Feeling Alone with Parkinson’s Disease

Sherri Woodbridge avatar

by Sherri Woodbridge |

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We’ve all been alone. We’ve all felt alone. And we all know there is a difference between the two.

Being alone is having no one around to laugh with, to cry with, or to be with us when we need them. Feeling alone can happen in a coliseum, surrounded by thousands of people.

When we feel alone, it is hard to pull ourselves out of the pit. We withdraw and separate ourselves from others. Feeling alone lends itself to isolation.

With Parkinson’s disease, it is easy to sink into loneliness. We convince ourselves that no one wants to spend time with us because they don’t understand us or what we’re going through. That’s not always true. Sometimes it can be that another’s perception of what is going on with us is different than what is really happening. But we are convinced that they don’t understand our plight in life.

Let’s say they don’t understand.

Others can’t see when we shake on the inside. And when we shake on the outside, they only see half of it. We don’t always think clearly or speak loudly enough to be heard or understood. Newly impaired vision may prevent us from seeing what they do. That frustrates them. They don’t know when the pain becomes unbearable.

If they can’t see what is affecting us, how can we expect them to understand?

It is up to us to educate others about this disease. We have to help them understand that we aren’t the same as we once were. Few people are, but Parkinson’s can accelerate that reality. It changes us emotionally and mentally, as well as physically. We can’t do things as quickly as we once did. We can’t do some things at all anymore. Like writing. Or jogging around the park with a friend. Or eating without needing someone to cut up our food. Parkinson’s affects our ability to finish sentences and keep up with conversations.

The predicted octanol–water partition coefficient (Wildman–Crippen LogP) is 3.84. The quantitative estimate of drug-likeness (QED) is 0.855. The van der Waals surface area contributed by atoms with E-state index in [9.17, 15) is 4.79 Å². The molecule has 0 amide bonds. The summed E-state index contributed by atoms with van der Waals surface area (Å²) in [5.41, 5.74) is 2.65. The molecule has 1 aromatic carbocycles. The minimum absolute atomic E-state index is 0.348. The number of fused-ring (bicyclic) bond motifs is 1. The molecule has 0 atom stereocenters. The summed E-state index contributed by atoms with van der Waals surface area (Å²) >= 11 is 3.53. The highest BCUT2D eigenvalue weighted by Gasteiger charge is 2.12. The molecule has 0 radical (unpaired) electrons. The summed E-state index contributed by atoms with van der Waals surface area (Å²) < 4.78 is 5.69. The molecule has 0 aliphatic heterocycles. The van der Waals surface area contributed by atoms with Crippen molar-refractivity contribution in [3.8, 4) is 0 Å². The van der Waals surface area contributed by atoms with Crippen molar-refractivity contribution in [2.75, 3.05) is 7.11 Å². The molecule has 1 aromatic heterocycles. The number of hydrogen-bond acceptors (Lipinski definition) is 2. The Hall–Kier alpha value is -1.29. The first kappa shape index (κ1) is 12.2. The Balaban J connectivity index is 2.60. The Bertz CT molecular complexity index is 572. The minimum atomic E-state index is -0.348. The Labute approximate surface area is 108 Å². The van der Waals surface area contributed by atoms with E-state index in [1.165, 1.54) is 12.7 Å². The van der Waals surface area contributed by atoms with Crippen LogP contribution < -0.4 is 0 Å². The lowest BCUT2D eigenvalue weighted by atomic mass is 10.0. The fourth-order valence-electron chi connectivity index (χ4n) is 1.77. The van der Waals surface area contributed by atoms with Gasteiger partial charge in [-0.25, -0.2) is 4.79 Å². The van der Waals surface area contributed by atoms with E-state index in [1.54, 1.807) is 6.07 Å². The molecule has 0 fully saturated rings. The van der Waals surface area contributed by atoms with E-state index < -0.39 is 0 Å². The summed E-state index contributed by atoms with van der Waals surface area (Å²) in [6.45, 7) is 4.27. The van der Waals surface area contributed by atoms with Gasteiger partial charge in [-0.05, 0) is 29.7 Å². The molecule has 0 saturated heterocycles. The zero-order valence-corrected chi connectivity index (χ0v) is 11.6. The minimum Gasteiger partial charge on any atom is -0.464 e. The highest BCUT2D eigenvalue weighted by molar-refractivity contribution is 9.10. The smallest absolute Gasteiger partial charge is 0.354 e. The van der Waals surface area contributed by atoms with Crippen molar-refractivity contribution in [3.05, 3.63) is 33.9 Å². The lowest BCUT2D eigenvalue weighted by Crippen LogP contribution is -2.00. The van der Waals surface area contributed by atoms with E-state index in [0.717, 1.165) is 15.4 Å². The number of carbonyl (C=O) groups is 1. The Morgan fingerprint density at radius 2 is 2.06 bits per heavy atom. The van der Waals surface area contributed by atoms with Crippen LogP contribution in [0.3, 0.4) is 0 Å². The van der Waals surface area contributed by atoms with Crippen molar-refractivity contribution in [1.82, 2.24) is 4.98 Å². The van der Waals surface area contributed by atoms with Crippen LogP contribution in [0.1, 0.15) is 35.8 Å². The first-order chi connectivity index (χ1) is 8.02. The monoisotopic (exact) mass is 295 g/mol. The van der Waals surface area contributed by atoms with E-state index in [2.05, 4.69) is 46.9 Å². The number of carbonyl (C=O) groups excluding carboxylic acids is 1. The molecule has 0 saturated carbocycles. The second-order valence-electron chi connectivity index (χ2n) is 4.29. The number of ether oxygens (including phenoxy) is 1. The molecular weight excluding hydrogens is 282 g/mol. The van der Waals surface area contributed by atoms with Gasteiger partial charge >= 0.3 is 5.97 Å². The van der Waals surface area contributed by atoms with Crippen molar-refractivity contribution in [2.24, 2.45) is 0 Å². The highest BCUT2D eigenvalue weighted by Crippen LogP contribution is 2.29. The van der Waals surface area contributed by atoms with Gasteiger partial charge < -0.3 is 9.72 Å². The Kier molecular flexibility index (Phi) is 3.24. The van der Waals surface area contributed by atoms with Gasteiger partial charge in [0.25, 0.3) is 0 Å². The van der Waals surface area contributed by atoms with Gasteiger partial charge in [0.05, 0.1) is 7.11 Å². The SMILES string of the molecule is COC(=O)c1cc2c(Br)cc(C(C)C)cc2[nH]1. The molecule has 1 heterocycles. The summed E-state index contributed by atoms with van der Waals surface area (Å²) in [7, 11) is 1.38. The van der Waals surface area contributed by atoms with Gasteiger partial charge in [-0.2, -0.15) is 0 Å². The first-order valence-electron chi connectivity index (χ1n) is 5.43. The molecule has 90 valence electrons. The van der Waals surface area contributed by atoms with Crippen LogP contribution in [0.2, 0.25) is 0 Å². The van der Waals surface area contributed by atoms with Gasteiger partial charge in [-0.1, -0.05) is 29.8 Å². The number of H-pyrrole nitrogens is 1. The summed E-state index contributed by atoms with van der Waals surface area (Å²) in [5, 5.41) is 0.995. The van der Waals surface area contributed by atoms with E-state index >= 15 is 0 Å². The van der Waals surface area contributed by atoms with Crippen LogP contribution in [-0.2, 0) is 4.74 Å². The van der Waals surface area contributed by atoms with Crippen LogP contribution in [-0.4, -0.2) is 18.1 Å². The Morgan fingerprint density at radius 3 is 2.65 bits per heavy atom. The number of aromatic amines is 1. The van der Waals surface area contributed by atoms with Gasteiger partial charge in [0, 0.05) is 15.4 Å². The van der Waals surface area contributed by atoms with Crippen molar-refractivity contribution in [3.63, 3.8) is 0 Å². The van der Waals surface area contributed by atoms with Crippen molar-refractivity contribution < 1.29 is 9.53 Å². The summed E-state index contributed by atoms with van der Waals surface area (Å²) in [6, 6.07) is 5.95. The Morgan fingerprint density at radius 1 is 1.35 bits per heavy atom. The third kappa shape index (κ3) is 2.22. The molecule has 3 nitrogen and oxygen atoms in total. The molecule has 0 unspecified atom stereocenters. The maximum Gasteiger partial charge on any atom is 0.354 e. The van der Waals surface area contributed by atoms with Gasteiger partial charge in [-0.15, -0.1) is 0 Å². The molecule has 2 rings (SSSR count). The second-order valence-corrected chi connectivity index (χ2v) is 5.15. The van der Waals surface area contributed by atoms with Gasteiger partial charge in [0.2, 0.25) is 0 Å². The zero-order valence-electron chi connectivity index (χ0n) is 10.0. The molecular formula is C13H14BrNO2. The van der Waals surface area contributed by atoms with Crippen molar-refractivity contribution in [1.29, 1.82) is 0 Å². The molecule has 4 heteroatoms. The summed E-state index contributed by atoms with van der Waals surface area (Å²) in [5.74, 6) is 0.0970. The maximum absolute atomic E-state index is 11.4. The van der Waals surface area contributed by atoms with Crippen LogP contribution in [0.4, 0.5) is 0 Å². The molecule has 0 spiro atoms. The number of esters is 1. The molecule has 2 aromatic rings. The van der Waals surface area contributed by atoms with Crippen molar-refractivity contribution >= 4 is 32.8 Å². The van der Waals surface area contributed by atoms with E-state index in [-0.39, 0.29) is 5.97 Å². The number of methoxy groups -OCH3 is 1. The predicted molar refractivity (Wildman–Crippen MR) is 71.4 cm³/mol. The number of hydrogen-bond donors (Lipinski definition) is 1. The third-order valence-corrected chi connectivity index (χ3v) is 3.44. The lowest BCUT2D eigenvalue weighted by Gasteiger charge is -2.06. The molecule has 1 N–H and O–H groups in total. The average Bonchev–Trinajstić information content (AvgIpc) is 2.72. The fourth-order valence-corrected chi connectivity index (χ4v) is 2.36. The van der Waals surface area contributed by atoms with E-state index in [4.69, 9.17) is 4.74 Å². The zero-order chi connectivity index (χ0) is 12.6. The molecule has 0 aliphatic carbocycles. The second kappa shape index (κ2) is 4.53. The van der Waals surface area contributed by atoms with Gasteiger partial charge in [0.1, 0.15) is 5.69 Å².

It is up to us to tell others how we are being affected by this disease. If we don’t, who will? We can’t expect others to understand unless we intentionally begin sharing. And if they still can’t — or won’t — understand, we’ve done all we can do.

We must move forward, knowing that we are in this together. We are never alone.


Note: Parkinson’s News Today is strictly a news and information website about the disease. It does not provide medical advice, diagnosis, or treatment. This content is not intended to be a substitute for professional medical advice, diagnosis, or treatment. Always seek the advice of your physician or another qualified health provider with any questions you may have regarding a medical condition. Never disregard professional medical advice or delay in seeking it because of something you have read on this website. The opinions expressed in this column are not those of Parkinson’s News Today or its parent company, BioNews Services, and are intended to spark discussion about issues pertaining to Parkinson’s disease.


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